UK, 25th June -3rd September 2015

After sailing Anju around from Southampton, we managed to clean ourselves up in time for the Cardiff Bay Yacht Club annual ball. It was a great evening. We made lots of new friends and caught up with some old ones. At the end of the evening we only had to wander down the dock to spend the night on Anju.

Of course the glamour was short-lived and we were soon back to work.

Two weeks after Anju returned to Cardiff, exactly fourteen years to the day after we left Penarth Marina, we were back there again. We had to haul out to install the magnesium anodes required for the fresh water of Cardiff Bay. Then, there was the small matter of a million barnacles to attend to.

Boat Yard Hands!

Several days of gruelling and dirty sanding followed, along with a visit from a welder to attach anode studs to Anju's hulls, which would allow us to change anodes for extended periods in salt water. The anodes had previously been welded to the hull. Of course there was the usual corrosion control and during the course of this work two disasters befell us.

First, whilst checking over the underwater profile of the boat, preparing to apply the new anti-fouling paint, we came across a hole. This was no ordinary rust-induced hole, but a peculiar, clean-cut pair of holes in the exact shape of an exclamation mark, complete with dot. Through these curious centimetre long holes, Anju's interior concrete ballast was clearly visible. We could only surmise that the hole had always been there, most likely filled with filler of some sort, which must have become dislodged either during the shipping process or on the way around from Southampton.

We were grateful that the hole lay directly outside thick concrete which had kept Anju watertight. The welder was called back and the hole covered with a sturdy, steel patch.

Next Christine, wearing her safety goggles religiously 99.999999% of the time, while attending to small rust spots with a Dremel, managed to forget to put them back on for a few seconds, and succeeded in getting a selection of steel and rust in her eye. Being particularly squeamish about eyes, the denial strategy was used for twelve hours but by 4 am, back at home, it became obvious that some attention would be needed.

We arrived at Nevill Hall Hospital's Casualty Department at 4.30 am, explaining the problem to the receptionist. Three hours later on enquiring, we were informed that there were still 6 more serious cases ahead of us in the queue and besides they didn't actually have an Ophthalmology Department. Furious that we hadn't been told this three hours previously, we headed home to pay a visit to the local Doctor's surgery.

From here we were directed to our local optician in the village, a charming Russian lady, particularly adept at dealing with such injuries. There, the stray items were skillfully removed from the eye without any screaming or chasing around the room being involved.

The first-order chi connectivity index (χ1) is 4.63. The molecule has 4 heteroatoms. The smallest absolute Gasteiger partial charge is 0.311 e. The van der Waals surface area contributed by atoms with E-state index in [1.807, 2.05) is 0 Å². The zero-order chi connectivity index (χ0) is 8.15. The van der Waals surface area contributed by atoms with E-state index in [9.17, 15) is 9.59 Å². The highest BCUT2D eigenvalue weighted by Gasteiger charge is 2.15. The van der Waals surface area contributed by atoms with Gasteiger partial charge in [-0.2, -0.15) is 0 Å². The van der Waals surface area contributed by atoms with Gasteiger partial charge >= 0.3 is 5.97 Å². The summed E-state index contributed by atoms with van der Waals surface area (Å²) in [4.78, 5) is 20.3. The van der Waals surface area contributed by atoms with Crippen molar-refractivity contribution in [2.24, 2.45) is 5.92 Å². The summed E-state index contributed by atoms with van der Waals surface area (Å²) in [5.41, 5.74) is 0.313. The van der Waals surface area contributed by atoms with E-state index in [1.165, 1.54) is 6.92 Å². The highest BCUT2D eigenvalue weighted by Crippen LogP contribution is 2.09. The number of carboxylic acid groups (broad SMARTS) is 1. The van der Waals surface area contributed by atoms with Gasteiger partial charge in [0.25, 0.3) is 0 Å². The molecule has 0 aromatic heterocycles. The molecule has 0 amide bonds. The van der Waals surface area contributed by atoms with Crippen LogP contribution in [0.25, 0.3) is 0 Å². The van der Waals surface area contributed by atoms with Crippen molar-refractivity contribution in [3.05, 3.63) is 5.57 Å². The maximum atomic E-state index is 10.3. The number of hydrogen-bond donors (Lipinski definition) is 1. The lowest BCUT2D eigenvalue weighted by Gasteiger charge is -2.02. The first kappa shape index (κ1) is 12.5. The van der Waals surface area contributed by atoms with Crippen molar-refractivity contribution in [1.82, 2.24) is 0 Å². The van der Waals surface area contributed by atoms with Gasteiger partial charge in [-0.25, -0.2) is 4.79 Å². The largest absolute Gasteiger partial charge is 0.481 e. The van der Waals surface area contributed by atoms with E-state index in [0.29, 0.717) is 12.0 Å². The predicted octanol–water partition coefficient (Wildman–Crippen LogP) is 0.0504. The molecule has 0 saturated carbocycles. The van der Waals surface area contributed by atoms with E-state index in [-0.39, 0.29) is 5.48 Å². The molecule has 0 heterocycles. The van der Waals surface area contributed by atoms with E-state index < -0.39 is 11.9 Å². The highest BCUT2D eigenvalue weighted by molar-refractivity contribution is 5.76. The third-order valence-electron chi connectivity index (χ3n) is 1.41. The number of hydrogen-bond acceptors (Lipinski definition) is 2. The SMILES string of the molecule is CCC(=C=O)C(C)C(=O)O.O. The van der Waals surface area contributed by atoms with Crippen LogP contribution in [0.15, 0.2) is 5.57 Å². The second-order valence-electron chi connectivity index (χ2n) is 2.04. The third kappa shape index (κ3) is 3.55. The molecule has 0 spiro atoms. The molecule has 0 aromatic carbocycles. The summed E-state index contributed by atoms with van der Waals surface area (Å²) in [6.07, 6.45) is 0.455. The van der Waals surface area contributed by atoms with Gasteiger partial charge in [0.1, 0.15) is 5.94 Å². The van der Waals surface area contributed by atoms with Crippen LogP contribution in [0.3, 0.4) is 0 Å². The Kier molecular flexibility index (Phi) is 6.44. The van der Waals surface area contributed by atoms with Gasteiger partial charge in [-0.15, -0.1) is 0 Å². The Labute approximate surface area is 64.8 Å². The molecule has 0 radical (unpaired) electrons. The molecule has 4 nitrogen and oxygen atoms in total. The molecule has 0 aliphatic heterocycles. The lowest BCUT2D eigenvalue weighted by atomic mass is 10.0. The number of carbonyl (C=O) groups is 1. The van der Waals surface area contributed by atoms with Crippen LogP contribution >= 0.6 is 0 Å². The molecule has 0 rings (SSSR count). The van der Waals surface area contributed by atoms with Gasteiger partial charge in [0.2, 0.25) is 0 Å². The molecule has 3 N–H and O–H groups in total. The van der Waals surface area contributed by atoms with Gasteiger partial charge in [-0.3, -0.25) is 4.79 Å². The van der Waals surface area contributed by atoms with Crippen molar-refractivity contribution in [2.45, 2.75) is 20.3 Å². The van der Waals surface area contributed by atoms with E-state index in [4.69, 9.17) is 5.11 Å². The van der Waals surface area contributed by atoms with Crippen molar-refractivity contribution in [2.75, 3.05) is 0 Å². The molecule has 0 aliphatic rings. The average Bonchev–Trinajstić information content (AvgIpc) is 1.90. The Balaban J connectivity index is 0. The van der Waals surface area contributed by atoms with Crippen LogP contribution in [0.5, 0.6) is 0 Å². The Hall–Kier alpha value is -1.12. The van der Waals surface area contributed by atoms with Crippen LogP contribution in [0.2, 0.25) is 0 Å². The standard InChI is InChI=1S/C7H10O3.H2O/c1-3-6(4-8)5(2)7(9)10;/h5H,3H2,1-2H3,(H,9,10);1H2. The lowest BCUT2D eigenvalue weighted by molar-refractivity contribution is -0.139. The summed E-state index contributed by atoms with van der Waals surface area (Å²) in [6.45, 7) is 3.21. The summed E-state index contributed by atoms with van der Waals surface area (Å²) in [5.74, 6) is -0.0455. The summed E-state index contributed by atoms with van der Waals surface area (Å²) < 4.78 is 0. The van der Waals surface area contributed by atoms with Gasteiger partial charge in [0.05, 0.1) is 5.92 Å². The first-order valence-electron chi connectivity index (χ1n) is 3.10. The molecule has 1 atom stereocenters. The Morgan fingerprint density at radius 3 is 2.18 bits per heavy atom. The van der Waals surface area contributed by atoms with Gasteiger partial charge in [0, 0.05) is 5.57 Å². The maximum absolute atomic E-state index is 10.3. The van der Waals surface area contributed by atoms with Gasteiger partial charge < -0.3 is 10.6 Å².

Meanwhile Phil was busy dealing with the car, which was left stranded half way across the main road when the drive shaft fell out. This was not one of our better twenty four hours!

Our trip to Ipswich to attend a party with our friends Brad and Susie from Windharp had to be cancelled due to lack of transport. The boat stove we'd purchased on e-bay was due to be collected from Ipswich at the same time. Brad gallantly came to the rescue, delivering it to cousin Richard in Shrewsbury as he passed, who in turn delivered it to Anju when he, Rose and their dog braved life in the boat-yard.

By the time Anju was afloat again, the yacht club had found us a berth which was actually big enough and easily accessible, on the hammerhead. Perhaps they had seen how out of practice we were with marina docking!

Now Anju could meet the rest of the family, those who hadn't been born before we left!


Three of the grandkids got to explore Anju for the first time, after years of hearing all about her. We managed to make room for everyone to sleep, converting her back from her two crew status.

Together we explored the Ely River by canoe and dinghy and found it remarkably picturesque, despite its industrial surroundings.

We managed to attend a couple of family gatherings. Richard's barbecue in honour of visitors David, Shannon, Lily and Sophie from Oregon in true customary British style became an indoor party.

Barbecue, British Style.

Another family gathering brought a gang of us together at niece Lucie's new pad, an old pub which she was converting back to a house.

Soon it was time to head out on our next adventure, leaving Anju safely snuggled on her new home in Cardiff Bay.

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